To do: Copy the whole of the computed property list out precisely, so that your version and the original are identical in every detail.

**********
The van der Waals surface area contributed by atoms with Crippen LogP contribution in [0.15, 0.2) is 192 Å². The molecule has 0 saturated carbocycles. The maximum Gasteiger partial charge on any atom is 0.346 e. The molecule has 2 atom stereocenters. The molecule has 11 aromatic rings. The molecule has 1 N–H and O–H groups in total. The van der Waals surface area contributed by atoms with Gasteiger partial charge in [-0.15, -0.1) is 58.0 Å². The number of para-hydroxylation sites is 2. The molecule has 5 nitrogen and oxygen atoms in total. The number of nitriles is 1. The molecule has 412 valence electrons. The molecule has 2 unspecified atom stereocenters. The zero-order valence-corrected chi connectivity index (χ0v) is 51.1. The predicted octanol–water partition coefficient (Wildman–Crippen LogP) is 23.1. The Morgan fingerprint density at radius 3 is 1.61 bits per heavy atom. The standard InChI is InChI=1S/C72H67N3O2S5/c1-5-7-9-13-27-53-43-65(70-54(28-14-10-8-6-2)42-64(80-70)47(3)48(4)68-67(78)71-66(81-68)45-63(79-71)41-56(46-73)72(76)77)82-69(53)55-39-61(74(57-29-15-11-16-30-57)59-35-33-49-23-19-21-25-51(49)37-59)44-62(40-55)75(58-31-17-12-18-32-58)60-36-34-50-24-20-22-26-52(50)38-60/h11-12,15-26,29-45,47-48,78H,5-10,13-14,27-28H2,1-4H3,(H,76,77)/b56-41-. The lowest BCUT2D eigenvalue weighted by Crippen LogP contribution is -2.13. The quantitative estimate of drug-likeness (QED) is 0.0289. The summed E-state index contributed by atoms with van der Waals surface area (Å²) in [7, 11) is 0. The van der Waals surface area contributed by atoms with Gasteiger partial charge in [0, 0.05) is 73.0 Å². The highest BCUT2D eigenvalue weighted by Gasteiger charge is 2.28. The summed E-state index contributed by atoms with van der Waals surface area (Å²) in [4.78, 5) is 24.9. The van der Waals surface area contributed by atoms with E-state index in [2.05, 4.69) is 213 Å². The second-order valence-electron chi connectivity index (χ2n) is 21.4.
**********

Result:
The van der Waals surface area contributed by atoms with Crippen LogP contribution in [0.15, 0.2) is 192 Å². The molecule has 0 saturated carbocycles. The maximum Gasteiger partial charge on any atom is 0.346 e. The molecule has 2 atom stereocenters. The molecule has 11 aromatic rings. The molecule has 1 N–H and O–H groups in total. The van der Waals surface area contributed by atoms with Gasteiger partial charge in [-0.15, -0.1) is 58.0 Å². The number of para-hydroxylation sites is 2. The molecule has 5 nitrogen and oxygen atoms in total. The number of nitriles is 1. The molecule has 412 valence electrons. The molecule has 2 unspecified atom stereocenters. The zero-order valence-corrected chi connectivity index (χ0v) is 51.1. The predicted octanol–water partition coefficient (Wildman–Crippen LogP) is 23.1. The Morgan fingerprint density at radius 3 is 1.61 bits per heavy atom. The standard InChI is InChI=1S/C72H67N3O2S5/c1-5-7-9-13-27-53-43-65(70-54(28-14-10-8-6-2)42-64(80-70)47(3)48(4)68-67(78)71-66(81-68)45-63(79-71)41-56(46-73)72(76)77)82-69(53)55-39-61(74(57-29-15-11-16-30-57)59-35-33-49-23-19-21-25-51(49)37-59)44-62(40-55)75(58-31-17-12-18-32-58)60-36-34-50-24-20-22-26-52(50)38-60/h11-12,15-26,29-45,47-48,78H,5-10,13-14,27-28H2,1-4H3,(H,76,77)/b56-41-. The lowest BCUT2D eigenvalue weighted by Crippen LogP contribution is -2.13. The quantitative estimate of drug-likeness (QED) is 0.0289. The summed E-state index contributed by atoms with van der Waals surface area (Å²) in [7, 11) is 0. The van der Waals surface area contributed by atoms with Gasteiger partial charge in [0, 0.05) is 73.0 Å². The highest BCUT2D eigenvalue weighted by Gasteiger charge is 2.28. The summed E-state index contributed by atoms with van der Waals surface area (Å²) in [4.78, 5) is 24.9. The van der Waals surface area contributed by atoms with E-state index in [2.05, 4.69) is 213 Å². The second-order valence-electron chi connectivity index (χ2n) is 21.4.